Things to Remember when Symbolizing with Quantifiers

Some. Like the word "or", the word "some" is ambiguous in English, although most people don't notice its ambiguity. Just as "or" can signify inclusive or exclusive disjunction, let us distinguish the inclusive and exclusive senses of the word "some". (These are my terms; you won't find them in the literature.) Inclusively, "some" means "at least one, possibly all". Exclusively, it means "not all, possibly none". We use it inclusively in sentences like, "Some of you will earn an A on the final exam." We want to leave the door open to the possibility that all will earn A's, and close the door on the possibility that none will. We use it exclusively when we pass a bowl of nuts to a guest and say, "Please take some." We mean take a few, or none, but don't take them all.

Only some. In the sentence, "All even numbers are divisible by 2, but only some are divisible by 4", the phrase "only some" means "more than one and less than all" or "neither none nor all". Hence it is not equivalent to either the inclusive or the exclusive sense of "some" (Tip 20), although it is equivalent to their conjunction. We should translate the second half of our example sentence, 'only some even numbers are divisible by four', thus: '(x)(Ex Fx) (y)(Ey ~Fy)' —essentially, 'some are and some aren't'.

No A's are B's. We translate this as '(x)(Ax ~Bx)". By transposition, this is equivalent to "(x)(Bx ~Ax)"; hence in translation, use either one. If no A's are B's, then no B's are A's.

Not all / all not. English speakers frequently mix these up; hence you might do so too. For example, if you want to warn people that glittering things are sometimes gold, but sometimes not gold, then you should say "Not all that glitters is gold." Despite this, the proverb says "All that glitters is not gold," which is absurd; it says that no glittering things are gold, not even gold.

"And" sometimes means "or". Be prepared to translate "and" as "or". For example: "Men and women are welcome to apply." It's tempting to translate the "and" here as a conjunction: "(x)[(Mx Wx) Ax]". But this actually says that everything that is both a man and a woman is welcome to apply. But we mean that everything that is either a man or a woman (or both) is welcome to apply: "(x)[(Mx ▼ Wx) Ax]".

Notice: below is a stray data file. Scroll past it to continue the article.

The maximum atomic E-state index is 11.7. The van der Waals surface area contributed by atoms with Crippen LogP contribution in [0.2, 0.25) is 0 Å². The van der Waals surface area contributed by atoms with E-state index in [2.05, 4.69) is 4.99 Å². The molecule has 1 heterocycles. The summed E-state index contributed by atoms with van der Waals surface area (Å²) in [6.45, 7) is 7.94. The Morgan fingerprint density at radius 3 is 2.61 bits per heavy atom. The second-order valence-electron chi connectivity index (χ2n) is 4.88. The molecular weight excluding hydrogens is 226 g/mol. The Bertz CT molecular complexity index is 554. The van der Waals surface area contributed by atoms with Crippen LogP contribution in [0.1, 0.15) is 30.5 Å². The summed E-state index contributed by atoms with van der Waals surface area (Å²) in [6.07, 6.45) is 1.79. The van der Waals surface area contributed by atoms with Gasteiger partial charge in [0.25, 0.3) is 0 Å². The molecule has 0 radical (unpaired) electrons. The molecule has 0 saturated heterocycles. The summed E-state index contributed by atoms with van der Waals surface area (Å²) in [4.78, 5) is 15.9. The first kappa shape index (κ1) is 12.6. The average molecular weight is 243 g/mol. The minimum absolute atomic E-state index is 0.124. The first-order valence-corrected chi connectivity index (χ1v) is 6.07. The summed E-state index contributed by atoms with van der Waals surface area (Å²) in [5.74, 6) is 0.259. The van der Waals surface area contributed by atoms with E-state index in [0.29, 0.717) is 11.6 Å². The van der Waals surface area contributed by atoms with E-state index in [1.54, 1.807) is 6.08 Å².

1. Another perspective on this: We want to limit the universe of discourse to the subset of things that are either men or women (or both), not to the subset of things that are both men and women.

  2. We can avoid using "▼" if we translate the original sentence thus: "(x)(Mx Ax) (y)(Wy Ay)" (men are welcome to apply and women are welcome to apply). This, however, is equivalent to our translation containing "▼".

None but. We can paraphrase "None but ripe bananas are edible" in many equivalent ways. No bananas except ripe ones are edible. Only ripe bananas are edible. A banana is edible only if it is ripe. All edible bananas are ripe. "(x)((Bx Ex) Rx)". Don't let these many forms confuse you. 

Indefinite articles. The articles "a" and "an" sometimes take existential, sometimes universal, quantifiers. "A bat is a mammal" really means "All bats are mammals": "(x)(Bx Mx)". "A bat is on my neck" means "There exists a bat on my neck": "(x)(Bx Nx)". Because there is no hard and fast rule, paraphrase the English before symbolizing. 

Definite articles. "The" sometimes takes existential, sometimes universal, quantifiers. "The horse is a noble animal" really means "All horses are noble animals": "(x)(Hx Nx)". "The horse in the winner's circle is on drugs" really means "There exists a horse (namely, the one in the winner's circle) who is on drugs": "(x)(Hx Wx Dx)". Because there is no hard and fast rule, paraphrase the English before  symbolizing.

Any. "Any" sometimes takes existential, sometimes universal, quantifiers. "Any bat is a mammal" really means "All bats are mammals": "(x)(Bx Mx)". "If any bats are in the room, then I'm outtahere" means "If there exists a bat in the room...": "(x)(Bx Rx) Oi". Because there is no hard and fast rule, paraphrase the English before symboleizing.